ULC staff before the committee

The Committee on Commissions, Statutory Authorities and State Enterprises on Wednesday, 04 May 2022 quizzed the Uganda Land Commission over irregularities surrounding government-owned land.

Salient among the issues in question were the erroneous titling of land, irregularities in purchase and sell of government land and lack of an inventory of government land among others as captured in the Auditor General’s report for 2021.

The Mawokota County South MP, Yusuf Nsibambi, said that the Commission was in the habit of leasing and selling land to multiple players some of which it did not have titles.

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He noted that this was aggravated by the backlog of land related cases it had not handled since 1989 amounting to 466 in the civil and land divisions of the High Court.

“The cases mostly arise from you giving out a plot of land to numerous applicants. Why is that so?” he asked.

Andrew Nyumba the Ag. Secretary to the Commission who doubles as the Principal Government Valuer in the Ministry of Lands, Housing and Urban Development responded that the Commission gives opportunity to multiple applicants to apply for leases and then land is issued to those who meet the covenants of the lease within five years.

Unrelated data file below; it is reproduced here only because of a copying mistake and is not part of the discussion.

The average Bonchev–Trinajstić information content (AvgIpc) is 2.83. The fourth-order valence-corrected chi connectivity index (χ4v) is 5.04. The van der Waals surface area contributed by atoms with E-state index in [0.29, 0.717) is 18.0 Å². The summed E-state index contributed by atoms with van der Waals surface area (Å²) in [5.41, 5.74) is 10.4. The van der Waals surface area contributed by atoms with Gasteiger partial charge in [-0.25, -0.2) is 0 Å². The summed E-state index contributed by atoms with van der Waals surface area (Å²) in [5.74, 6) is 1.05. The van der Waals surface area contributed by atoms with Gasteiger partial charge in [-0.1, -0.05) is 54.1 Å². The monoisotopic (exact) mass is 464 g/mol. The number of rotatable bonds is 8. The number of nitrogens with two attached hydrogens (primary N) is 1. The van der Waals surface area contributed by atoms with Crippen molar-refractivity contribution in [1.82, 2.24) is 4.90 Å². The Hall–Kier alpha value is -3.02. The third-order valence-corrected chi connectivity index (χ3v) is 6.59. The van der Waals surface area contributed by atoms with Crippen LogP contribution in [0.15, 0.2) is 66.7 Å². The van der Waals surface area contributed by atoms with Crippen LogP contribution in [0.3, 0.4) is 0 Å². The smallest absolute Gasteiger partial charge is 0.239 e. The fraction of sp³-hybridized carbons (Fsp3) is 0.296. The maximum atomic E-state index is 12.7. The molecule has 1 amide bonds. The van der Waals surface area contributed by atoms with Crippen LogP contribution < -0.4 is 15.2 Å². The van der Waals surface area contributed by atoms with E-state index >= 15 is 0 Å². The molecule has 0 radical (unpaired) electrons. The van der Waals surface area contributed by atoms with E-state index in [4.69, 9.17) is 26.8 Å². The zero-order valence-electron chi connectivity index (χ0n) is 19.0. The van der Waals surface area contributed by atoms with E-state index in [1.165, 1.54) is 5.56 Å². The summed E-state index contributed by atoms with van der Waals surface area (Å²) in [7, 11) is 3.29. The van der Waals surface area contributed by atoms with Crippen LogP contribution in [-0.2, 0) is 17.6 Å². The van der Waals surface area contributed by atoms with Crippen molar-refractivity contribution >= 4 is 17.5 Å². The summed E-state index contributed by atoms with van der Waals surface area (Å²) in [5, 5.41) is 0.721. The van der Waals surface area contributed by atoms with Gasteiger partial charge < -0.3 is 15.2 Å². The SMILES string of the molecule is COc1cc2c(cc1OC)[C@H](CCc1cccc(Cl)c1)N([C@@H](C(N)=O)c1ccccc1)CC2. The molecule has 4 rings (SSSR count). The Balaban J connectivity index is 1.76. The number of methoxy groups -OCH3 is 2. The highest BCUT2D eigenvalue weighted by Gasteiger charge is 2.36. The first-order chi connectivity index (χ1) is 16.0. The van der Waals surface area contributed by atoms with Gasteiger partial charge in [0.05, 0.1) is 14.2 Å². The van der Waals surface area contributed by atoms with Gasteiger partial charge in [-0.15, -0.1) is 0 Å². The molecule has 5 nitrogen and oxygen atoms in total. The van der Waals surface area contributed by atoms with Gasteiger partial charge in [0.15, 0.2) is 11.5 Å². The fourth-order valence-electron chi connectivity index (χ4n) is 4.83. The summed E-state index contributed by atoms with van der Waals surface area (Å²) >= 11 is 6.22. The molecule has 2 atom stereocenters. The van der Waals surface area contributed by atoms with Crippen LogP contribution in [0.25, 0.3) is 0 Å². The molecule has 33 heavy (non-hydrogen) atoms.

He added that some of the prospectors fail to meet the covenants and when the Commission awards the land to another successful party, they opt to go legal.

However, Nyumba conceded that there have been cases previously where the Commission gave out land to multiple applicants erroneously.

Nsibambi asked Nyumba why the Commission continued to give out titles for untitled land, an issue that is predominant in some of the cases the Commission is facing.

“Ideally, the Commission is supposed to acquire a free hold title from the relevant district land board and then create a lease of the land. However, this due diligence is not being followed,” he added.

The committee chairperson, Hon. Joel Ssenyonyi, astounded, asked how and why the aforementioned issue occurs under the watch of the Commission.

“If you acknowledge this, why is it happening and what have you done to mitigate the matter?” he asked.

Nyumba revealed that whereas some of the irregularities have happened and the Commission awarded land without proper titling – all before he had joined the Commission.

Hon. Dan Kimosho (NRM, Kazo County) however, asked the Commission whether they have an inventory of all government land and if they know where it is.

He held that it will be peculiar for the Commission to operate and carry out its mandate without having a record of the land in its possession.

“Lacking an inventory pauses a challenge of your own staff illegally possessing and selling off government land under your nose,” Kimosho added.

Nyumba said although the Commission was yet to compile a complete inventory of government land, they were working around the clock to title it.

When asked why, Nyumba said the Commission was grappling with low staffing levels to handle court cases and facilitation to constitute a team that can embark on the titling and documenting of all government-owned land.